Sir Sam’s Court: 205 Live Needs More Than Just A Tournament, It Needs An Entire Rebuild

A little over a year ago one of the WWE’s most criminally underappreciated shows, 205 Live, was forced to relaunch itself. A year on it finds itself at another cross roads where it must radically change or risk continuing to slide into obscurity.

For my money the most consistently engaging show on the WWE Network for the last two years has been 205 Live. Except for a few months at the end of 2017 under an ambitious but ultimately misguided direction led by Enzo Amore, it has built itself as an hourly show with a foundation of simple but well defined characters and frenetic in ring action. It is a presentation best exemplified in the outstanding works of Mustafa Ali, Neville, Drew Gulak, Hideo Itami and current champ Buddy Murphy.

However, despite this fantastic formula that is seemingly tailor made for die-hard wrestling crowds and despite it sharing a number of characteristics with its fellow network shows, 205 Live has failed to capture the imagination of the broader fan base as NXT and more recently NXT UK have. It has the same in ring quality, it has the same dedication to stoy and character but it does not have the same following or cultural buzz.

There are of course a list of reasons for this that have been thrown around since the shows birth, this includes but is not limited to the show going on after Smackdown, its matches constantly being consigned to the pre-show, having the wrong guys as champ, being forced into pointless Raw tag matches, the weird dedication to the purple ring, etcetera, etcetera. While I don’t want to downplay the effect those have on the show, it is the much larger structural problems that are preventing the it from developing and have ultimately caused it to stagnate. To nail it down most simply, 205 Live does not have an identity, it does not have something for fans to grasp on and get excited about and WWE has not given fans a reason to be invested in the 205 Live brand.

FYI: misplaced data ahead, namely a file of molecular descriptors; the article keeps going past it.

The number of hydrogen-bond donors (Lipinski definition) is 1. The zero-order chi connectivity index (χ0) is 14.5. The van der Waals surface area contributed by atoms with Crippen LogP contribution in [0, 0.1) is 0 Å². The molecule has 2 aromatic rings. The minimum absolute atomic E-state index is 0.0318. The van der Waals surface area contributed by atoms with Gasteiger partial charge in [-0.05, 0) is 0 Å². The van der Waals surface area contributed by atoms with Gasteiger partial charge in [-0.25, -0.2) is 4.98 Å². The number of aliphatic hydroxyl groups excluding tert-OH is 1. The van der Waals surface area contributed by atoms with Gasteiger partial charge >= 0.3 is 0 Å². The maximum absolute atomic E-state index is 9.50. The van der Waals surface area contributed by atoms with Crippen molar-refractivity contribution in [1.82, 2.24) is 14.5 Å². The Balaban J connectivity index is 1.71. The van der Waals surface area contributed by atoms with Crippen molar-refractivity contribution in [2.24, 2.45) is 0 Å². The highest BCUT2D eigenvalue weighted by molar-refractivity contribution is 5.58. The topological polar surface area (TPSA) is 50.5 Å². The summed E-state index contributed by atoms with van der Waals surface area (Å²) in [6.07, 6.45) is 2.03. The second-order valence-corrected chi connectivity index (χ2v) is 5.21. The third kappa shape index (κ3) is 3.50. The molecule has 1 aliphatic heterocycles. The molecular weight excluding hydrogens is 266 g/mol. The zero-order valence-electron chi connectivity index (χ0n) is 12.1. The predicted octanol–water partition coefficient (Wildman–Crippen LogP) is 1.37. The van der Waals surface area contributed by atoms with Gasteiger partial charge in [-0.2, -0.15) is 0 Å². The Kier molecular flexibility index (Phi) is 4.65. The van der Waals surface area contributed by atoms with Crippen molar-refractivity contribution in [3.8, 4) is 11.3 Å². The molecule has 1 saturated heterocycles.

Identify is actually something the WWE has absolutely nailed with its biggest Network show NXT which is ‘the future of the business’. Fans tune in because it feels progressive in its presentation and and because it caters to them with its in ring style.

205 Live on the other hand is a brand that is caught between being a WWE division and a WWE show. They are supposedly the main roster ‘Cruiserweight Division’ and yet not every main roster wreslter that falls in that weight bracket wrestles in the division. They are also supposedly their own WWE Network show but they only have one division, one championship and they aren’t given the benefit of blow off events to structure story climaxes and fan interest around. Furthermore they do not posses a signature match style as plenty of main roster and NXT matches carry all the hallmarks of what we expect from a ‘cruiserweight match’.

When a brand cannot nail down who they are, what they do and what makes them different, they will never be able to build an audience, it is simple marketing 101. Instead they will get passed up for more defined products and this is doubly true for more niche brands such as 205 Live.

Secondly 205 Live is touched by the unmissable and undesirable stench of being owned by a company that does not care about it either. They have become the purple haired step-child of the WWE that has been moved haphazardly from one home to another, has been pillaged for talent and has not had any replacements offered. Something as small as the fact the official 205 Live Twitter account displayed an incorrect show time in its bio for over a fortnight after they were moved from Wednesday back to Tuesday nights says so much about how little attention is paid to the promotion of this show. Remember this is a company that is run by a known control freak.